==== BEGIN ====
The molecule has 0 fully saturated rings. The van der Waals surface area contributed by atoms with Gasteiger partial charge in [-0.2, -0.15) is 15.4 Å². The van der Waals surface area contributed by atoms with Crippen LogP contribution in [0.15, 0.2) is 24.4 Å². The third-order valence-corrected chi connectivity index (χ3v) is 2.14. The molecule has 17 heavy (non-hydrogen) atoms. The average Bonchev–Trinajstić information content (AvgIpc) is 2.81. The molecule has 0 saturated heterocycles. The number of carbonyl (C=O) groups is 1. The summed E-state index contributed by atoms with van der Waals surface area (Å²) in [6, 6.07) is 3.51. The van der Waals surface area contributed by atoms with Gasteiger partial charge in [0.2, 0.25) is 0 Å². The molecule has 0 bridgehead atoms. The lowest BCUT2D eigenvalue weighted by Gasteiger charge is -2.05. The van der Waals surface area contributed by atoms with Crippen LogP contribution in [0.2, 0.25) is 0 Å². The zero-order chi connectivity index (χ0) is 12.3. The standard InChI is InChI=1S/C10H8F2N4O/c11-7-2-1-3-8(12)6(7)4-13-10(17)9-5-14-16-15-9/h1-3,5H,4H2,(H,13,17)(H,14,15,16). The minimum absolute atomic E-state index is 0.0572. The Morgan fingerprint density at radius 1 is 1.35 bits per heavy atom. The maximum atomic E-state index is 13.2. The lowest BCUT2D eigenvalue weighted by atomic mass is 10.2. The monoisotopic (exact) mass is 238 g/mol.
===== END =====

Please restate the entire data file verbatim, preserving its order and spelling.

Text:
The molecule has 0 fully saturated rings. The van der Waals surface area contributed by atoms with Gasteiger partial charge in [-0.2, -0.15) is 15.4 Å². The van der Waals surface area contributed by atoms with Crippen LogP contribution in [0.15, 0.2) is 24.4 Å². The third-order valence-corrected chi connectivity index (χ3v) is 2.14. The molecule has 17 heavy (non-hydrogen) atoms. The average Bonchev–Trinajstić information content (AvgIpc) is 2.81. The molecule has 0 saturated heterocycles. The number of carbonyl (C=O) groups is 1. The summed E-state index contributed by atoms with van der Waals surface area (Å²) in [6, 6.07) is 3.51. The van der Waals surface area contributed by atoms with Gasteiger partial charge in [0.2, 0.25) is 0 Å². The molecule has 0 bridgehead atoms. The lowest BCUT2D eigenvalue weighted by Gasteiger charge is -2.05. The van der Waals surface area contributed by atoms with Crippen LogP contribution in [0.2, 0.25) is 0 Å². The zero-order chi connectivity index (χ0) is 12.3. The standard InChI is InChI=1S/C10H8F2N4O/c11-7-2-1-3-8(12)6(7)4-13-10(17)9-5-14-16-15-9/h1-3,5H,4H2,(H,13,17)(H,14,15,16). The minimum absolute atomic E-state index is 0.0572. The Morgan fingerprint density at radius 1 is 1.35 bits per heavy atom. The maximum atomic E-state index is 13.2. The lowest BCUT2D eigenvalue weighted by atomic mass is 10.2. The monoisotopic (exact) mass is 238 g/mol.